The EPA website has been updated since the last time I looked at it. It still wasn’t too easy to find the Minimum Risk Pesticides page, but once I found it, I discovered it was much clearer and easier to understand than before the updates.
Of course, the information and regulations haven’t changed – but it is a little easier to find and understand them now.
What are Minimum Risk Pesticides?
Minimum risk pesticides are pesticides that are, well, minimum risk. The active ingredients are safe, mostly “natural” components that are known to repel or kill insects (such as peppermint or citronella). The inert ingredients are ones that are “generally regarded as safe” (such as food-type items).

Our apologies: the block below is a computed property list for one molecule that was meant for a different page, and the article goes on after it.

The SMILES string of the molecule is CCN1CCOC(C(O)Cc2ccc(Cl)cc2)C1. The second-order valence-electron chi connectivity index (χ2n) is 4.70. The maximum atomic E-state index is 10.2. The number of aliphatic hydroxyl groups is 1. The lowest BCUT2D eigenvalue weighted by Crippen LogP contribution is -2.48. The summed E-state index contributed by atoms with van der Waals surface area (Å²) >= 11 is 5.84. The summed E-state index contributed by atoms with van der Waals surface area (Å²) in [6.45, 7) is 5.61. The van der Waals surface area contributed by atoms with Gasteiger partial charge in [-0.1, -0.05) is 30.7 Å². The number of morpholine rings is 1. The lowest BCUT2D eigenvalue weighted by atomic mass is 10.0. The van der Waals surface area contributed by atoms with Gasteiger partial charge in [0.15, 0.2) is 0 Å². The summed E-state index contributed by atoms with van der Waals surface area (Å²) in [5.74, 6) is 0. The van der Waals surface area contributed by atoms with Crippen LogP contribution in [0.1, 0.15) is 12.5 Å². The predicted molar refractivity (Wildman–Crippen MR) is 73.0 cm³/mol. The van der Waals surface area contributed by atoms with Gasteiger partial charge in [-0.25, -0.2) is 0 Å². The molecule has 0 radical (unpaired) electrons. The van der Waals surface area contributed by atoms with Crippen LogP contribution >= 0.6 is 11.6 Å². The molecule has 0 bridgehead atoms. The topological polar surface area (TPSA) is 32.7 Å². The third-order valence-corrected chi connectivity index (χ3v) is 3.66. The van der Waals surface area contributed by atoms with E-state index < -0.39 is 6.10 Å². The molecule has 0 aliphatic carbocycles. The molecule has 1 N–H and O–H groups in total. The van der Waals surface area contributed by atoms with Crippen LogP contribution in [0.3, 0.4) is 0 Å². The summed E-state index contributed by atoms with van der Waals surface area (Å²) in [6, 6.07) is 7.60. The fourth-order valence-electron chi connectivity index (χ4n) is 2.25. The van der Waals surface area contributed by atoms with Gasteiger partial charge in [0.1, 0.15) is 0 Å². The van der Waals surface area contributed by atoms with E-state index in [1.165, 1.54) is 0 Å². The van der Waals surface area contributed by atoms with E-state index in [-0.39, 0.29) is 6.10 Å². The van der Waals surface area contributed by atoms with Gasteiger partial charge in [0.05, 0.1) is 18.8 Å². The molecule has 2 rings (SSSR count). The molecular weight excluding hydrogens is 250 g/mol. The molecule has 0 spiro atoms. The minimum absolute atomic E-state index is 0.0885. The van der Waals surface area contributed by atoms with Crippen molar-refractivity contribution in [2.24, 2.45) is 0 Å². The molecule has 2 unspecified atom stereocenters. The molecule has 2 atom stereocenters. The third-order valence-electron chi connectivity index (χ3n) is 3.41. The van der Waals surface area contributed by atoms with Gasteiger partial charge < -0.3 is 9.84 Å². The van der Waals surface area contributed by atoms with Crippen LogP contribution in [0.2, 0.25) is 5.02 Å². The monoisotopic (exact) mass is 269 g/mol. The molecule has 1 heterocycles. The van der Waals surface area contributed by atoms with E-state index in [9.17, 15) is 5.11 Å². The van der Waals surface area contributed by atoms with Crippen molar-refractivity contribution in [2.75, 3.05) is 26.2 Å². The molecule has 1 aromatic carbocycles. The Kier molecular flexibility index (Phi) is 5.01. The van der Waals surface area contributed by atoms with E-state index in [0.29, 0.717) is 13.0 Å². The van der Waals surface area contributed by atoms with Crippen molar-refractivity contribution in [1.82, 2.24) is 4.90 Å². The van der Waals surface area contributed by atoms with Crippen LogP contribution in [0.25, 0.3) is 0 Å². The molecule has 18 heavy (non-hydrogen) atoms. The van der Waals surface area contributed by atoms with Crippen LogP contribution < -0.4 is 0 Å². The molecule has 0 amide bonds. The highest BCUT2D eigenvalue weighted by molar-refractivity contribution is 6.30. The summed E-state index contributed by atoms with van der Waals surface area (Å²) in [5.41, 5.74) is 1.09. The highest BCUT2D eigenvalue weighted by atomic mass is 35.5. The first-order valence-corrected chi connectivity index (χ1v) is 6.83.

Minimum risk pesticides, provided them meet six required conditions, are exempt from the Federal Insecticide, Fungicide and Rodenticide Act (FIFRA) and don’t require federal pre-approval before being marketed and sold.
If you want a quick look at the requirements without wading through the EPA website (even though it’s better than it was), see my earlier post covering Insect Repelling Soap and Cosmetics